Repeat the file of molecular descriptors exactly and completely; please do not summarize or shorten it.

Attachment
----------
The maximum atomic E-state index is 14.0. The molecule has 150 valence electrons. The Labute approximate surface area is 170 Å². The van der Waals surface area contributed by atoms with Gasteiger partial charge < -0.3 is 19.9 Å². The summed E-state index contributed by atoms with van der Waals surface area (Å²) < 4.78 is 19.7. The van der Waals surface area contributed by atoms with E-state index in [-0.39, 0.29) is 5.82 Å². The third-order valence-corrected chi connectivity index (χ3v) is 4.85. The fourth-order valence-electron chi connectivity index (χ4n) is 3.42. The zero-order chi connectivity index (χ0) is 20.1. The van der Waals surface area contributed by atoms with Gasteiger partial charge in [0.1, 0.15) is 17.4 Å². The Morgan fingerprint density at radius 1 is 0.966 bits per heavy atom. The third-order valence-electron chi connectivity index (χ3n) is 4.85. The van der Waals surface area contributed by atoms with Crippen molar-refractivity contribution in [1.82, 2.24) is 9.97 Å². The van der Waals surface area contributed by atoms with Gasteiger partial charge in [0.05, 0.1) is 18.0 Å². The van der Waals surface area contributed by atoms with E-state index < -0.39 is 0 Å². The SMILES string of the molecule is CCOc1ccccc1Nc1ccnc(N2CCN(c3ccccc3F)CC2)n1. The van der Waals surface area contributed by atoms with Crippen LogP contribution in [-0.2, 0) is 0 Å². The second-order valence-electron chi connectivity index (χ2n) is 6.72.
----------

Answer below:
The maximum atomic E-state index is 14.0. The molecule has 150 valence electrons. The Labute approximate surface area is 170 Å². The van der Waals surface area contributed by atoms with Gasteiger partial charge < -0.3 is 19.9 Å². The summed E-state index contributed by atoms with van der Waals surface area (Å²) < 4.78 is 19.7. The van der Waals surface area contributed by atoms with E-state index in [-0.39, 0.29) is 5.82 Å². The third-order valence-corrected chi connectivity index (χ3v) is 4.85. The fourth-order valence-electron chi connectivity index (χ4n) is 3.42. The zero-order chi connectivity index (χ0) is 20.1. The van der Waals surface area contributed by atoms with Gasteiger partial charge in [0.1, 0.15) is 17.4 Å². The Morgan fingerprint density at radius 1 is 0.966 bits per heavy atom. The third-order valence-electron chi connectivity index (χ3n) is 4.85. The van der Waals surface area contributed by atoms with Crippen molar-refractivity contribution in [1.82, 2.24) is 9.97 Å². The van der Waals surface area contributed by atoms with Gasteiger partial charge in [0.05, 0.1) is 18.0 Å². The van der Waals surface area contributed by atoms with E-state index < -0.39 is 0 Å². The SMILES string of the molecule is CCOc1ccccc1Nc1ccnc(N2CCN(c3ccccc3F)CC2)n1. The van der Waals surface area contributed by atoms with Crippen LogP contribution in [-0.2, 0) is 0 Å². The second-order valence-electron chi connectivity index (χ2n) is 6.72.